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3 Key Life Lessons You Can Learn From A Very Odd Mathematician

Stashed in: Networking, #success, Problem?, @bakadesuyo, Awesome, 10,000 Hours, Math!, Never give up., Self Improvement, Give and Take, @gladwell

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By all accounts, Paul Erdos was very odd guy. He is also one of the most accomplished mathematicians to ever live. This is what you need to learn from him.

I love the insight that 10,000 hours is a nice start, but NEVER GIVE UP:

Ever since Malcolm Gladwell’s Outliers: The Story of Success, people have been taken with the idea of 10,000 hours of practice being the threshold of expertise.

Paul Erdos makes that number look like a low-water mark.

Even in his 70′s, he often published more papers in a year than most solid mathematicians do in their entire lives.

Via The Man Who Loved Only Numbers: The Story of Paul Erdos and the Search for Mathematical Truth:

Before Erdos died, on September 20, 1996, at the age of eighty-three, he had managed to think about more problems than any other mathematician in history. He wrote or co-authored 1,475 academic papers, many of them monumental, and all of them substantial… Even in his seventies there were years when Erdos published fifty papers, which is more than most good mathematicians write in a lifetime.

In looking at the work habits of geniuses, there is one very consistent pattern: they never stop.

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Focus on problems worth solving:

As I’ve mentioned before, citing from Dan Pink’s To Sell Is Humanthe most creative and successful people don’t just focus on good answers, they focus on good problems. Erdos was renowned for this.

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Thank you Eric for the shout out!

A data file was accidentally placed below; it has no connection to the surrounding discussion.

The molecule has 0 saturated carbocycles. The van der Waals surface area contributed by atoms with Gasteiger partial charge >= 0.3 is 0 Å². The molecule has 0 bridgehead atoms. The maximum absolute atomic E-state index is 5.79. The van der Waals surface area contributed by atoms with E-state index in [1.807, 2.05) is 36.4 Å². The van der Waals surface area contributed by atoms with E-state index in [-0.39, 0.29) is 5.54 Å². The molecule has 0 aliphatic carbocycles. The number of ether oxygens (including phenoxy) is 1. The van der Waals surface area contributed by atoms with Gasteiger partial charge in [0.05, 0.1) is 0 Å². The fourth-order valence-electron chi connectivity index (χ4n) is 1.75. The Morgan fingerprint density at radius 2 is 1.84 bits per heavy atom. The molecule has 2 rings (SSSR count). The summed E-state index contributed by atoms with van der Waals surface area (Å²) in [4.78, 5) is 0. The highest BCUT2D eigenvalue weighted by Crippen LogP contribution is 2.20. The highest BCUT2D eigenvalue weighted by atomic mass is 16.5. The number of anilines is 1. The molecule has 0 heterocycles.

How did Erdos become the center of the math world?

He wasn’t a sleazy social climber. And given his eccentricities he was about as far from socially skilled as you can get.

He was a giver.

Via The Man Who Loved Only Numbers: The Story of Paul Erdos and the Search for Mathematical Truth:

Paul Erdos was one of those very special geniuses, the kind who comes along only once in a very long while yet he chose, quite consciously I am sure, to share mathematics with mere mortals — like me. And for this, I will always be grateful to him. I will miss the times he prowled my hallways at 4:00 AM and came to my bed to ask whether  my “brain is open.” I will miss the problems and conjectures and the stimulating conversations about anything and everything. But most of all, I will just miss Paul, the human. I loved him dearly. – Tom Trotter

I’ve posted a lot about networking and as great networkers like Adam Rifkin advise, Paul Erdos gave to others. He made those around him better.

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My Adam Rifkin number is 1.  My Rifkin-Bacon number is 4.  My Erdos-Bacon number is 7. 

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